Although most national legislation offers leopards some level of protection, the implementation of CITES recommendations by key countries leaves much to be desired. The CITES Secretariat warned of the trade threats to leopards in 1999, but this warning largely fell on deaf ears. In 2020, the CITES Parties urged more “serious consideration” of the threats to leopards, but in the absence of any response, the CITES Standing Committee in 2023 called on Parties to report on poaching, seizures and conservation measures by February 2025.

Leopard skulls on sale in China (c) EIA

Leopards are targeted for almost all parts of their body, but particularly for their bones and skins. Although other markets for leopard parts exist, demand in China is one of the primary drivers for the global illegal trade of leopards.

In 1993, the Chinese Ministry of Health approved the use of leopard bone as a substitute for tiger bone in traditional Chinese medicines (TCM). China’s Wildlife Protection Law allows for permits to be issued for commercial trade of leopards and a “special marking” scheme is operated to authorise legal trade in products containing the species.

In 2006, China issued regulations ordering that only existing stocks of leopard bone could be used for TCM and that no new stocks could be used. No information on the scale of those stocks is publicly available.

In 2014, the Government approved a brand of leopard bone wine as “intangible cultural heritage” and in 2018 it approved the sale of 1,230.5kg of leopard bone to a company manufacturing it.

Last year, EIA documented at least 38 TCM products online which displayed permit numbers issued by the National Medical Products Administration of China.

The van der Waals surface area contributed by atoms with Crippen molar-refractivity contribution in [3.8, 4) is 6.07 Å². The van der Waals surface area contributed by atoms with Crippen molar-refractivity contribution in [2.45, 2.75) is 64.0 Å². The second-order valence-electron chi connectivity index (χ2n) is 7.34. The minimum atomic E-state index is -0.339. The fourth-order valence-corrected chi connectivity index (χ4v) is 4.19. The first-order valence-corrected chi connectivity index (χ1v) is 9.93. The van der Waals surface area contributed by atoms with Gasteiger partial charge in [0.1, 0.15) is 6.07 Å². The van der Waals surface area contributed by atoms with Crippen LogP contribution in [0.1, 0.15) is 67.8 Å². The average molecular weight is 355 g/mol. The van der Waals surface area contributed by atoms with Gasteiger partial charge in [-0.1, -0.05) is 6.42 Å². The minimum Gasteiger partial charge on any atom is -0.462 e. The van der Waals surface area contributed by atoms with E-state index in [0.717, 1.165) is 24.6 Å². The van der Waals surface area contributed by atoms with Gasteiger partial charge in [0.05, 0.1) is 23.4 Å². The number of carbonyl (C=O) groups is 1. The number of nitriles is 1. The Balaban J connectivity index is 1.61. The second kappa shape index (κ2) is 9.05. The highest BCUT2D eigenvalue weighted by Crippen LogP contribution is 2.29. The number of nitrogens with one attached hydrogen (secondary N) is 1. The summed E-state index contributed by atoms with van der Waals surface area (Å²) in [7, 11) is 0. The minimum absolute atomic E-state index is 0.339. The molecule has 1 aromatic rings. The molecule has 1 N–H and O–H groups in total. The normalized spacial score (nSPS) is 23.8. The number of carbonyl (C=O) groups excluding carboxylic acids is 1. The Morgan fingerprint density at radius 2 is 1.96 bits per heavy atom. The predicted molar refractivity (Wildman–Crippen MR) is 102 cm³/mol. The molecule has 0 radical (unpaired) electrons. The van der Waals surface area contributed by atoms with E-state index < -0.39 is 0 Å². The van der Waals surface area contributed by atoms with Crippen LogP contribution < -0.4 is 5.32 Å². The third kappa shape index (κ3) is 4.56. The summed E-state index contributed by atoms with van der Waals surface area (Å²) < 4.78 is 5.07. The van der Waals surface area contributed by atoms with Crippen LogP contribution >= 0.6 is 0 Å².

Given the international commercial trade ban since 1975, China’s accession to CITES in 1981 and the small leopard population within China, it is unclear how procurement for licensed leopard products is being met through legal supplies. When viewed in light of the high global levels of poaching and illegal trade of the species, it seems clear that China’s regulations for leopards do not satisfy CITES recommendations for the species.

What makes this situation worse is that, as we documented last year in Investing in Extinction, at least 62 banks and financial institutions based in Australia, Canada, the EU, Japan, Switzerland, the UK and the USA – many of which are household names such as Vanguard, BlackRock, HSBC and Goldman Sachs – were invested in two of the TCM conglomerates producing leopard bone products.

Through collaboration with World Animal Protection, we accessed the shareholding data of the relevant companies as of April 2024. While the composition of the shareholding has changed, with some of the named investors in our report no longer holding shares, the overall picture has not improved. In fact, as of last month, more than 100 financial institutions and banks based outside China were invested in two of the TCM conglomerates producing leopard bone products.

Like so many other threatened species, leopards face an uphill battle for their long-term survival. Anthropogenic threats in the form of habitat destruction, often leading to negative human-leopard interactions, may increase and range country governments, the private sector and donors have much to do to address them.

What should be simpler to address is the continued exploitation of the species for its body parts. As a first step, this requires an unambiguous message from all stakeholders, particularly the governments of consumer states, that commercial trade of their parts and products will no longer be allowed or supported.

As a species, leopards are adaptable and built to endure – we should be giving them the best chance of doing so.